Annabelle Schwartz-Horney recently graduated from The New School and is currently in the market for a job. Schwartz-Horney has thought about teaching or working at a daycare but would rather find a job to advance her career.
“I have a handful of friends who are teachers and so passionate about it,” Schwartz-Horney says. “I think you really have to be into it to become a teacher.”
The underfunding and understaffing of U.S. childcare impact not only Eugene but states across the country. According to a study done by the Center for American Progress, there is only enough care to service 23% of infants and toddlers across 19 states in the U.S. Care for babies and toddlers is the most detrimentally affected by this cycle due to the steep cost it takes to keep these programs around.
Oak Street and New Dream are two of about 15 childcare centers in the Eugene and Springfield areas that offer infant and toddler care. Directors of both places recognize the importance of providing this scarce service but are cracking under financial pressure.
In January 2021, Dettman made the difficult decision to reduce capacity by 50% in New Dream’s infant room.
“I’ve already cut our hours back so I could avoid having to make that choice,” Dettman says. “I just couldn’t afford it any longer.”
Last March, President Joe Biden signed into law the American Rescue Plan. The bill includes relief for public schools and daycares impacted by COVID-induced closures and staff shortages. However, the bill will mostly benefit educational centers that are publicly funded and leave private institutions to rely on tuition and fundraisers to keep going.
Despite there being little help from the federal government, the state government has provided some financial relief to daycares. The Early Learning Division in Oregon has given out forgivable PPP loans to daycares that request them. The idea behind giving out these loans is to allow daycares to raise their wages to attract more potential teachers. However, Bellemy says she is wary about increasing wages because these loans aren’t a continuous source of income for the daycare.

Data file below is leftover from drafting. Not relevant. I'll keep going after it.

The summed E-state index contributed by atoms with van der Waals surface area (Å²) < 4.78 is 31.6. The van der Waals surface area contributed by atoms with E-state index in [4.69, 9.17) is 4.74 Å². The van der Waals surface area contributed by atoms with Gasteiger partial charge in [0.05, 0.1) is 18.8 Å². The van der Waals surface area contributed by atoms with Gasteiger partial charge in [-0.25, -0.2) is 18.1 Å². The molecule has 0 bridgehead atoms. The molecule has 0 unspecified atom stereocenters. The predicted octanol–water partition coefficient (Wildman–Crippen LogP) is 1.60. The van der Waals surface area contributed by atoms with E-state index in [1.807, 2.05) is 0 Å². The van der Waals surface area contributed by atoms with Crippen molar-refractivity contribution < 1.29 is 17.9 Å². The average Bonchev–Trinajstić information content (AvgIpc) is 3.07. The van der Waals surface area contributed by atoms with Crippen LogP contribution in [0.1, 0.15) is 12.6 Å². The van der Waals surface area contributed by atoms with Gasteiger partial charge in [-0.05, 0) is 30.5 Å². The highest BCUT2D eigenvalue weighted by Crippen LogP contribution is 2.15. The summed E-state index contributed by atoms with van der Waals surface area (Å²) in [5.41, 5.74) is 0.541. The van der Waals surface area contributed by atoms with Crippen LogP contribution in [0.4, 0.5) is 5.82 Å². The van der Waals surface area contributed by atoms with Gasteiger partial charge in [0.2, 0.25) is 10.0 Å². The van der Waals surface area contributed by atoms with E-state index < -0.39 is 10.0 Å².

“I just don’t know what programs are supposed to do when the loans run out,” Bellemy says. “It’s not sustainable.”
Financial pressure, mental health turmoil and a global pandemic have created a multitude of challenges for daycares to overcome. The desire to throw in the towel is strong, but Dettman and Bellemy say they have a community depending on them, and they are determined not to let anyone down.
“Childcare is important. It’s always been important. I feel like it’s even more important right now because families are struggling,” Bellemy says. “We just need to pull together and keep doing what we’re doing.”
This struggle to keep going during difficult times is experienced by parents as well as teachers and staff. Sabrina Hershey-Black is the full-time Aquatics Director at the Eugene YMCA, volunteer board member for New Dream and a mom to two young kids. Her children have both gone through the New Dream infant program. When New Dream was forced to shut down due to COVID exposure, Hershey-Black and her husband were spread thin trying to coordinate who could watch the kids.
“It’s just so stressful,” Hershey-Black says. “We’re waiting up at night wondering if the school is going to email us saying it’s closed.”
Hershey-Black isn’t fond of the anxiety that school closures enact, but she understands “daycares are doing the best with what they’ve got right now.”
When Hershey-Black isn’t working a full-time job or navigating care for her children during the pandemic, she’s advocating for better funding and resources for New Dream and other daycares in Lane County. Recently, Hershey-Black and Dettmen participated in a panel discussion with Kate Brown about how the pandemic has affected families emotionally and financially.
Hershey-Black says attending the panel confirmed this is an issue bigger than Eugene. At the panel, she says, parents and teachers across the state acknowledge the lack of support for daycares. Hershey-Black says now is the time to work on finding solutions.
Advocacy is where Hershey-Black says she feels her role in helping daycares survive lies. Whether that’s mobilizing parents to organize fundraisers for their schools or advocating for parents who can’t afford to send their children to childcare, Hershey-Black believes parents need to support one another.
“I’m a fortunate parent. I can drop my children off at two separate places and know that they’re being cared for and loved,” Hershey-Black says. “Not every parent can do that, and that breaks my heart.”